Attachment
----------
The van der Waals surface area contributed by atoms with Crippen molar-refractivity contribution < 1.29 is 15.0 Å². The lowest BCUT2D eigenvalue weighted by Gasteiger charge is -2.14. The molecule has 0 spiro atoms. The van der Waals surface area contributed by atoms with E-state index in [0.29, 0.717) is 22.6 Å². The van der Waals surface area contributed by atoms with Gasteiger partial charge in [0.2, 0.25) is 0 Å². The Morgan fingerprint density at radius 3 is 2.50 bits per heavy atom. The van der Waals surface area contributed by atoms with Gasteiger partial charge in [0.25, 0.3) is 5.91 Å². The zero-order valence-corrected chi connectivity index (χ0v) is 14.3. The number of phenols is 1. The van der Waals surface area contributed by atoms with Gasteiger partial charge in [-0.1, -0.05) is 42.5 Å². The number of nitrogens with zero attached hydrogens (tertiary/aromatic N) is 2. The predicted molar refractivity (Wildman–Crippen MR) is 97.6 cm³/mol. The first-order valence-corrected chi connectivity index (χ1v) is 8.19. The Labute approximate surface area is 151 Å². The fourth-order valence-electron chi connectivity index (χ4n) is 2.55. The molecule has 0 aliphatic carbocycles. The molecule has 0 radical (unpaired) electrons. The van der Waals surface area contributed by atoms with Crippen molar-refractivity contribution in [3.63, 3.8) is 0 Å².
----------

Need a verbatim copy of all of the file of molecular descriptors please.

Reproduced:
The van der Waals surface area contributed by atoms with Crippen molar-refractivity contribution < 1.29 is 15.0 Å². The lowest BCUT2D eigenvalue weighted by Gasteiger charge is -2.14. The molecule has 0 spiro atoms. The van der Waals surface area contributed by atoms with E-state index in [0.29, 0.717) is 22.6 Å². The van der Waals surface area contributed by atoms with Gasteiger partial charge in [0.2, 0.25) is 0 Å². The Morgan fingerprint density at radius 3 is 2.50 bits per heavy atom. The van der Waals surface area contributed by atoms with Gasteiger partial charge in [0.25, 0.3) is 5.91 Å². The zero-order valence-corrected chi connectivity index (χ0v) is 14.3. The number of phenols is 1. The van der Waals surface area contributed by atoms with Gasteiger partial charge in [-0.1, -0.05) is 42.5 Å². The number of nitrogens with zero attached hydrogens (tertiary/aromatic N) is 2. The predicted molar refractivity (Wildman–Crippen MR) is 97.6 cm³/mol. The first-order valence-corrected chi connectivity index (χ1v) is 8.19. The Labute approximate surface area is 151 Å². The fourth-order valence-electron chi connectivity index (χ4n) is 2.55. The molecule has 0 aliphatic carbocycles. The molecule has 0 radical (unpaired) electrons. The van der Waals surface area contributed by atoms with Crippen molar-refractivity contribution in [3.63, 3.8) is 0 Å².